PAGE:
The Discovery Engine approaches search in a completely different way. The Discovery Engine uses its ability to understand relationships to calculate the relevance of all objects to one another. When a user submits a query, the engine examines the relevance of all oabjects in the data set to the query and reorders the data set from most to least relevant.
“Fuzzy” search is the process of showing the most relevant results in a data set-the best matches- regardless of whether the results exactly match the criteria a user is searching for.
Advantages of Fuzzy Search over Traditional Database Search
Fuzzy search allows users to be specific about what they are looking for. The Discovery Engine will return the best matches for even the most detailed queries. We believe that users should be able to engage search systems intuitively like a human being, not literally like a computer.
Fuzzy matching requires large numbers of complex calculations. Traditional database systems cannot handle the performance implications of fuzzy matching at scale. We architected the Discovery Engine from the ground up to power fuzzy matching over millions of structured data and free text records and hundreds of metadata fields at best-in-class speeds.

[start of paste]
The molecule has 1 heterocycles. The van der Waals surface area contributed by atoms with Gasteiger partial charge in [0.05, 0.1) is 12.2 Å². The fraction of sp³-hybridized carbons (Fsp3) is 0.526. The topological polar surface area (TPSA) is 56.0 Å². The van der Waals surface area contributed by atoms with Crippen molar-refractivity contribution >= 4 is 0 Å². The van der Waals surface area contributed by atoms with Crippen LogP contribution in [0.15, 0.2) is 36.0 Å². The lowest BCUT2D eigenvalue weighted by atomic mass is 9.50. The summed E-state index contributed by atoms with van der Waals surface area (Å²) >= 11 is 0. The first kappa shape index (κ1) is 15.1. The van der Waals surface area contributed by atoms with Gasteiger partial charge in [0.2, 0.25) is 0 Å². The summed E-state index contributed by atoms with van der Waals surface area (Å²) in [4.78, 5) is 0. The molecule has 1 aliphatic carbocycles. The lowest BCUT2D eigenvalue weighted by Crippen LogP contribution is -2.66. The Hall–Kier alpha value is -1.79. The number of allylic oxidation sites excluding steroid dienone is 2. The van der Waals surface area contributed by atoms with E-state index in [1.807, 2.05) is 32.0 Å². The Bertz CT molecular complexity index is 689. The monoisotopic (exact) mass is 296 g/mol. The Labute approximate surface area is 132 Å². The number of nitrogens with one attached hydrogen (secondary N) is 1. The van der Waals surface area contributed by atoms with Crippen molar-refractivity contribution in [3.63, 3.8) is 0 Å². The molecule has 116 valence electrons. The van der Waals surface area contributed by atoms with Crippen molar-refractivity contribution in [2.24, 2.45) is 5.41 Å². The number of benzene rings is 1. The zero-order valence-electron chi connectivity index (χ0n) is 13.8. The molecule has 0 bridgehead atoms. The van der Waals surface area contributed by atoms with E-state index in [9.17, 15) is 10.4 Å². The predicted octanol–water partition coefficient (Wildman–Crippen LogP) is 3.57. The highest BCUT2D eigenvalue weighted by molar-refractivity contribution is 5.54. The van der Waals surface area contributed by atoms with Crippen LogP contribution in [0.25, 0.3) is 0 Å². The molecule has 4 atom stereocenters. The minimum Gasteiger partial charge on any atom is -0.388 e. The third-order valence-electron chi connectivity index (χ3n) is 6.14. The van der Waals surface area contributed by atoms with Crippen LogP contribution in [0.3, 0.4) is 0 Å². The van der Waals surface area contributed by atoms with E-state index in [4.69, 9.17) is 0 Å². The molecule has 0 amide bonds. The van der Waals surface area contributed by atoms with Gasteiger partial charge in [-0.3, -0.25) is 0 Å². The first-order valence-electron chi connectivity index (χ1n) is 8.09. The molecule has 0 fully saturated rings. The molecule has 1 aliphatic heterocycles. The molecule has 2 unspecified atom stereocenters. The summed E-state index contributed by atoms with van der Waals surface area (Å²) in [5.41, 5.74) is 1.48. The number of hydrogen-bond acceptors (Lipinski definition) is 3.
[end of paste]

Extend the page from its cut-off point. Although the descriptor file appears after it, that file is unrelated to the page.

No guessing required.
Traditional search systems are not fault tolerant. They require users to guess at contents of the database, send a query to the database, see if any satisfactory results come back, and, if not, repeat until they do get satisfactory results or give up trying. The Discovery Engine removes the guesswork. Users enter a single query and all the results are returned in order of relevance.
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Eliminates “No Results Found” error.
The irony inherent in traditional database search is the more information users give about what they’re looking for, the smaller the result set that gets returned. Fuzzy search always returns the maximum number of results, and the quality of the results increases as users are more specific in their requests.
Traditional search systems are unidirectional: the criteria sought by the search initiating party are compared with the criteria offered by other parties. Often, however, bi-directional matching-in which both parties’ desires are considered-is more preferable. For instance, job candidates have preferences for certain kinds of positions, and companies filling those positions have preferences for candidates with particular qualifications. Unidirectional search fails to take into account the reciprocal preferences of both candidates and employers, resulting in higher search transaction costs.
Show similar results.
The Discovery Engine uses fuzzy matching over multiple metadata points to calculate how similar records are from one another. This functionality has many potential uses. For example, an e-commerce site could use fuzzy matching to provide users with a “Similar Products” widget. An online real estate site could employ fuzzy matching to improve the email notifications of new listings that they send to users.